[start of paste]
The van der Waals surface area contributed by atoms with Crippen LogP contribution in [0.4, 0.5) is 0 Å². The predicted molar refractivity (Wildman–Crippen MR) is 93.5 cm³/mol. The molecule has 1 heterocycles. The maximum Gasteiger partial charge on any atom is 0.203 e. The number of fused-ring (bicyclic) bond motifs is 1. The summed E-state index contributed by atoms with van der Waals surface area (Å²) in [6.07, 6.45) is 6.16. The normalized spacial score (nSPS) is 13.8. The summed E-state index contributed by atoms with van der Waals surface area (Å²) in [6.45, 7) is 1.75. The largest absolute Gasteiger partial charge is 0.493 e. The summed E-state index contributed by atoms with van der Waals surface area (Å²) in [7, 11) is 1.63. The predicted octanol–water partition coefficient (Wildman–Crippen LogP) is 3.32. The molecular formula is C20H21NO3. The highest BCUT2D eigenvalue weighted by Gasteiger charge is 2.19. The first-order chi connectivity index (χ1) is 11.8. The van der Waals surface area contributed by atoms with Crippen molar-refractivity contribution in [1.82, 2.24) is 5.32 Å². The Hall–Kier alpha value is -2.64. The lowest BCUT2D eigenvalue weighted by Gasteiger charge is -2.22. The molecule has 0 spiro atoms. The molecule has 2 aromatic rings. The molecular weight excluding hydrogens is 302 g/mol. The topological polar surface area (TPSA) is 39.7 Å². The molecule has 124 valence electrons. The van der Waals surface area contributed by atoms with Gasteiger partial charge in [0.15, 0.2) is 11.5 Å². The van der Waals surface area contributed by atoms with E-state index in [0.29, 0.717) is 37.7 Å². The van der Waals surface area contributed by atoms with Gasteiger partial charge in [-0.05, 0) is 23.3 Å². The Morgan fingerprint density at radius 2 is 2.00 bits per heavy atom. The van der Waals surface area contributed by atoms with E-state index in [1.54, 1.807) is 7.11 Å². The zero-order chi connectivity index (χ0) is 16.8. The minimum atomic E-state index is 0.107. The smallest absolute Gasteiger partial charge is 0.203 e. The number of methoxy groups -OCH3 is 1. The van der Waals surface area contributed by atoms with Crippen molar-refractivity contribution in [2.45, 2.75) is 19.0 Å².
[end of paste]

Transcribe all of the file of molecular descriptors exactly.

The van der Waals surface area contributed by atoms with Crippen LogP contribution in [0.4, 0.5) is 0 Å². The predicted molar refractivity (Wildman–Crippen MR) is 93.5 cm³/mol. The molecule has 1 heterocycles. The maximum Gasteiger partial charge on any atom is 0.203 e. The number of fused-ring (bicyclic) bond motifs is 1. The summed E-state index contributed by atoms with van der Waals surface area (Å²) in [6.07, 6.45) is 6.16. The normalized spacial score (nSPS) is 13.8. The summed E-state index contributed by atoms with van der Waals surface area (Å²) in [6.45, 7) is 1.75. The largest absolute Gasteiger partial charge is 0.493 e. The summed E-state index contributed by atoms with van der Waals surface area (Å²) in [7, 11) is 1.63. The predicted octanol–water partition coefficient (Wildman–Crippen LogP) is 3.32. The molecular formula is C20H21NO3. The highest BCUT2D eigenvalue weighted by Gasteiger charge is 2.19. The first-order chi connectivity index (χ1) is 11.8. The van der Waals surface area contributed by atoms with Crippen molar-refractivity contribution in [1.82, 2.24) is 5.32 Å². The Hall–Kier alpha value is -2.64. The lowest BCUT2D eigenvalue weighted by Gasteiger charge is -2.22. The molecule has 0 spiro atoms. The molecule has 2 aromatic rings. The molecular weight excluding hydrogens is 302 g/mol. The topological polar surface area (TPSA) is 39.7 Å². The molecule has 124 valence electrons. The van der Waals surface area contributed by atoms with Gasteiger partial charge in [0.15, 0.2) is 11.5 Å². The van der Waals surface area contributed by atoms with E-state index in [0.29, 0.717) is 37.7 Å². The van der Waals surface area contributed by atoms with Gasteiger partial charge in [-0.05, 0) is 23.3 Å². The Morgan fingerprint density at radius 2 is 2.00 bits per heavy atom. The van der Waals surface area contributed by atoms with E-state index in [1.54, 1.807) is 7.11 Å². The zero-order chi connectivity index (χ0) is 16.8. The minimum atomic E-state index is 0.107. The smallest absolute Gasteiger partial charge is 0.203 e. The number of methoxy groups -OCH3 is 1. The van der Waals surface area contributed by atoms with Crippen molar-refractivity contribution in [2.45, 2.75) is 19.0 Å².